Contra Smith, I Guess

It’s taken 5 months, but Noah Smith is finally done with his ”epic” four-part saga “answering the techno-pessimists” in response to my initial post back in December.

A critical point of clarification: there is no such thing as a techno-pessimist, at least not in the context of this debate. Across the entire series of posts, I’m literally the only critic cited as a techno-pessimist, but none of this even describes my beliefs.

Take, for example, this accusation from Part 3:

Many of the Applied Divinity Studies blogger’s arguments rely on TFP as the fundamental measure of technology.

It’s difficult to understand how Smith could plausibly interpret this as my view. Throughout my entire post, “TFP” is mentioned exactly one time, and it’s not even my words! It’s in a quote from the Cowen/Southwood paper, the middle of a laundry list of other items, hardly a notable keystone of my thesis:

the disparate and partially independent areas of productivity growth, total factor productivity, GDP growth, patent measures, researcher productivity, crop yields, life expectancy, and Moore’s Law we have found support for this claim.

I do also cite the Bloom paper which mentions TFP, but it is not their central argument either. The bulk of the argument is about agricultural outputs, semiconductor development and life expectancy. My own treatment of the paper deals exclusively with the latter two of these issues.

Actually, let me make a more basic claim. I am not even a techno-pessimist, and have never claimed to be. From the original post:

The problem is not even that the ideas [of techno-optimists] are wrong. The problem is the blatantly imbalanced and isolated demands for rigour.

And even more explicitly:

To be clear, none of this is to say that The Great Stagnation is not over! Maybe yes, maybe no, maybe the whole thing was an illusion…

I planned to write a more substantial rebuttal, but reading through the rest of Noah’s post, the most notable thing is how little I disagree with his object-level claims. Rather then substantial, our differences seem to be primarily aesthetic. He likes anime; I prefer science-fiction. In the words of physicist-magician Suravaram Vidyasagar:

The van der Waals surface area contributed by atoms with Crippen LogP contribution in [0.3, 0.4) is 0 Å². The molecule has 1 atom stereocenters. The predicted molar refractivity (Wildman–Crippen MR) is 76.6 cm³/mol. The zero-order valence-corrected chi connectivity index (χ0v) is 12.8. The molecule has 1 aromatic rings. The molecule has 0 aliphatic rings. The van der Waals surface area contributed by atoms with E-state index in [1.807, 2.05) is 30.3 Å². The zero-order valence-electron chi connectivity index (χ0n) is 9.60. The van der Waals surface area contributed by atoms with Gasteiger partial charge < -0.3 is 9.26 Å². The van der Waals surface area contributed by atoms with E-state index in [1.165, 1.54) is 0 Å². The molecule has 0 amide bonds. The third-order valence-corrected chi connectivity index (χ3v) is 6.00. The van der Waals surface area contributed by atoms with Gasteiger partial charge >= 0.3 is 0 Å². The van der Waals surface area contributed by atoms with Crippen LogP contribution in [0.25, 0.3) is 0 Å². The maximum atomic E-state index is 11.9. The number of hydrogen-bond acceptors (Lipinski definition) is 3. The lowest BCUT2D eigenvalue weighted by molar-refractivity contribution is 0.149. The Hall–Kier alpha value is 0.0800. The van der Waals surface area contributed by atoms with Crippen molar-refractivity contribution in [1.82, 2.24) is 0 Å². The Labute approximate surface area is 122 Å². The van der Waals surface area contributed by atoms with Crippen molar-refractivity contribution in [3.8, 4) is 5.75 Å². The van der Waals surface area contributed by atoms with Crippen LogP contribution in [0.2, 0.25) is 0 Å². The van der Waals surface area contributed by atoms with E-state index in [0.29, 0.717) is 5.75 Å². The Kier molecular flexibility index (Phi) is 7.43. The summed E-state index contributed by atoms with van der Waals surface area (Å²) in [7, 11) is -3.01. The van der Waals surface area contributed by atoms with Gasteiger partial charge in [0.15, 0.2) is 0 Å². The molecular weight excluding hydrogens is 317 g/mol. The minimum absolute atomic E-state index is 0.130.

You are reading things that I have not written. You are having an argument, but it’s with somebody who isn’t me.

…that’s not to say that there aren’t also disagreements.

Concluding his latest post on scientific stagnation, Noah writes “U.S. business has done its part, but federal government R&D funding has really fallen off… In other words, business is running fast enough to stay in place in terms of R&D”. As evidence, he cites this chart from the Information Technology and Innovation Foundation:

This is an erroneous interpretation on several accounts:

  1. Business has hardly “stayed in place”, it’s more than doubled from ~0.75% to nearly 2% of GDP! Additionally, real GDP is up around 10x since 1956, meaning real business investment has actually increased around 20x since 1956.
  2. Critically, this is only a measure of financial input, not of scientific output. Without accompanying evidence of actual innovations, growth in spending is evidence of stagnation (“less bang for its buck”), not of progress.
  3. Finally, we can’t conclude that “U.S. business has done its part” without understanding where that R&D spend actually goes. Note that since R&D expenditures result in tax breaks, firms push as much as possible under that umbrella. Amazon’s 40 billion in R&D spending is less impressive once you realize that it includes the development and acquisition of streaming content, alone an $11 billion line item. Amazon Studios may win awards, but it’s still not doing science.

So sure, I have plenty of details to nitpick. We could go back and forth like this for years.

But who cares?

Launching his new blog back in November, Noah originally wrote:

Twitter has become a dumpster fire of contentiousness, performativity, negativity, stupidity, and misinformation, and one solution is to go back to blogging. Blogs give readers time to digest and think about ideas, without being interrupted by random shouters with little context and lots of agenda.

That was a promising purpose, but Noah’s blogging has quickly devolved into the thing it aimed to replace. Arguing against a critic who doesn’t really exist? That’s nothing if not performative. You don’t get to escape the Twitter ethos just by joining an additional platform. Until you delete your account, you’re part of the hellscape and subject to its demands.

The performative aspect of feuds is only part of the issue.

But the real problem is that they’re profitable! Noah has a couple of orders of magnitude more followers than I do. The cost to my reputation is far lower than the benefit of being mentioned at all. C’est le succès du scandale. Noah has less to gain than I do, but since he writes on a monetized substack, he gets to profit in a more literal sense.

As usual, I’m just here to “raise or lower particular individuals in status”. The only problem with Noah is that he has the same incentives, but won’t admit it. So instead we’re here debating totally pointless questions, pretending to have a dog in the race. Maybe there is something for him, but as I said, it’s purely aesthetic.

If this all makes you feel pessimistic about the utility of blogging, you’re right.

Which is precisely why I don’t spend much time on it anymore.

Noah: Steins;Gate is overhyped, but I like FLCL and my email is always open if you want to talk.